'Exquisite documentary...Teachers across the curriculum can use this film. It's inspirational.' Patricia Ann Owens, Illinois Eastern Community Colleges, School Library Journal
'I view Aldo Leopold with a respect that borders on reverence, and the film details why. It is comprehensive, well researched, very informative, and relies on superb commentators and interviews.' Noah Hall, Associate Dean for Student Affairs, Wayne State University, Founder, Great Lakes Environmental Law Center, Author, Great Lakes Law blog
'A compelling documentary...A thoughtful presentation of one man's profound and influential realization of the earth as an organism made up of the interrelationships between land, water, plants, animals and people. Leopold's work as a pioneer of wilderness preservation, game management, and environmental philosophy is developed at a lively pace through captivating historical footage and interviews with family members and a variety of scholars. Leopold's ultimate conclusion, that people can live on the earth without spoiling it, is revealed to be an empowering possibility rather than an empty platitude.' Nancy C. Unger, Professor of History, Santa Clara University, Author, Beyond Nature's Housekeepers: American Women in Environmental History
'By looking into the life of this man who was a hunter, forester, scientist, writer, and philosopher, who found value in both wilderness and human-formed spaces, whose wife came from a long line of ranchers, and who emphasized the benefits of holistic ecosystem management for the good of society, we can begin to see how we might utilize Leopold's land ethic for the betterment of ourselves and our planet.' Cherice bock, Whole Terrain
'As a long-time admirer of Aldo Leopold and someone who has taught The Sand County Almanac, I have been looking forward eagerly to seeing Green Fire...I'm happy to say, I was not disappointed!...I hope similar presentations of the film can be made at schools and colleges and to groups around Iowa and the U.S.' Robert F. Sayre, Professor Emeritus of English, University of Iowa, Author, Fire Island Past, Present, and Future: The Environmental History of a Barrier Beach
'It takes viewers to the places that inspired, transformed, and nudged the author's doctrine into something that ties the concept of a land ethic to each of us. And into something that still offers hope and invites action.' Pamela Biery, Sierra Club
'Aldo Leopold is venerated as the father of ecology. But how did Leopold develop his philosophy of a 'land ethic?' To find out, this excellent film, Green Fire , takes us on a journey from Aldo Leopold's boyhood observations of the natural world to domination of that world in his position as a forester to a new and revolutionary appreciation of the interconnectedness of all living things - Leopold's 'Land Ethic'.' Polly Walker, MD, MPH, Senior Fellow, The Center for a Livable Future, Johns Hopkins Bloomberg School of Public Health
'A beautiful film. That word really sums it up: beautiful. Not only for the gorgeous on-site places where Green Fire was filmed, but even more so for the content of Aldo Leopold's message of a land ethic that comes across so well here. And while the film takes us back to Leopold's time and career in the early Twentieth Century, with excellent interviews of historians and other scholars who have studied his work in depth, the message that his land ethic ideals are for OUR time, now, rings clear. Nothing could be more true, and nothing could be better emphasized.' Dr. Sterling Evans, Professor and Chair of History, University of Oklahoma, Author, Bound in Twine: The History and Ecology of the Henequen-Wheat Complex for Mexico and the American and Canadian Plains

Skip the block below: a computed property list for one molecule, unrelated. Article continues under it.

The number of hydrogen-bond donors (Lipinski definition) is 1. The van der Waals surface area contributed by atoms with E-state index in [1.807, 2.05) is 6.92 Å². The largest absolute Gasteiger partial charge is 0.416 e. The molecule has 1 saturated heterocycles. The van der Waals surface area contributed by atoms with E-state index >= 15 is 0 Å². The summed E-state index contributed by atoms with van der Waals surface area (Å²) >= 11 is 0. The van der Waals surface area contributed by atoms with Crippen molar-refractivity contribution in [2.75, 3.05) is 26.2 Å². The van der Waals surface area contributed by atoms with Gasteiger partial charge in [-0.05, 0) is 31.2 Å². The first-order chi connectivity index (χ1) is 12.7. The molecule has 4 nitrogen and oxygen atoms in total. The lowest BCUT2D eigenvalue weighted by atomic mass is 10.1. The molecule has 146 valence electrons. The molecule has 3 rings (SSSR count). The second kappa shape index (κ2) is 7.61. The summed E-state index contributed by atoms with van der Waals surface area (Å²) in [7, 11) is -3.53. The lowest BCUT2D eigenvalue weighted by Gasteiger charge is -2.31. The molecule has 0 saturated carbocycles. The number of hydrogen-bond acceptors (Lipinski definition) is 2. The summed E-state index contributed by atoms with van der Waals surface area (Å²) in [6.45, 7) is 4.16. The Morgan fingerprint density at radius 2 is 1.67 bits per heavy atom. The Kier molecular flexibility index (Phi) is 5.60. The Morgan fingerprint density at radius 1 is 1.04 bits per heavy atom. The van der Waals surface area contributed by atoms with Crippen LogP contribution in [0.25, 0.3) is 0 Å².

'Nicely crafted. It weaves together several story lines from scholars and family members, with a series of Leopold's personal revelations...The research and production values that went into the film are first-rate, and the insights well worth a viewing.' Craig Miller, KQED News
'I recommend it without reservation...Watching the film, it becomes clear how history can produce, in a kind of forge of events, the human beings that, literally, change the way we see the world.' Hal Herring, Field and Stream
'Highly recommended, especially for public and college library DVD collections.' Midwest Book Review
When the graves of former slaves are bulldozed in Mississippi, a native son returns to protect the community they settled.
'This powerful documentary illustrates a classic case of environmental injustice and exposes raw in-your-face Mississippi racial politics. The film shows a clear connection between exploitation of land and exploitation of people in modern day Mississippi. Turkey Creek residents may have survived slavery, Reconstruction and Jim Crow segregation, but they may not survive the modern onslaught of post-disaster 'recovery' after Hurricanes Katrina and Rita, the BP oil spill, and the maddening 'growth at any cost' push to develop North Gulfport. Come Hell or High Water is a perfect lesson that we are not living in a post-racial era.' Dr. Robert Bullard, Dean, School of Public Affairs, Texas Southern University, Author, Race, Place, and Environmental Justice After Hurricane Katrina
'A deeply moving depiction of the many layers of vulnerability that affect so many communities of color in the U.S. and the dedication and sacrifices required of those who fight for justice. Viewers of this film--including students of environmentalism, social movements and local politics--will gain a vivid understanding of the complexities of environmental justice and the ups and downs of grassroots struggles, which rarely come to neat, Hollywood endings. Indeed, Come Hell or High Water brings life to the words, Long is the struggle, hard the fight.' Dr. Melissa Checker, Assistant Professor of Urban Studies, Queens College, Author, Polluted Promises: Environmental Racism and the Search for Justice in a Southern Town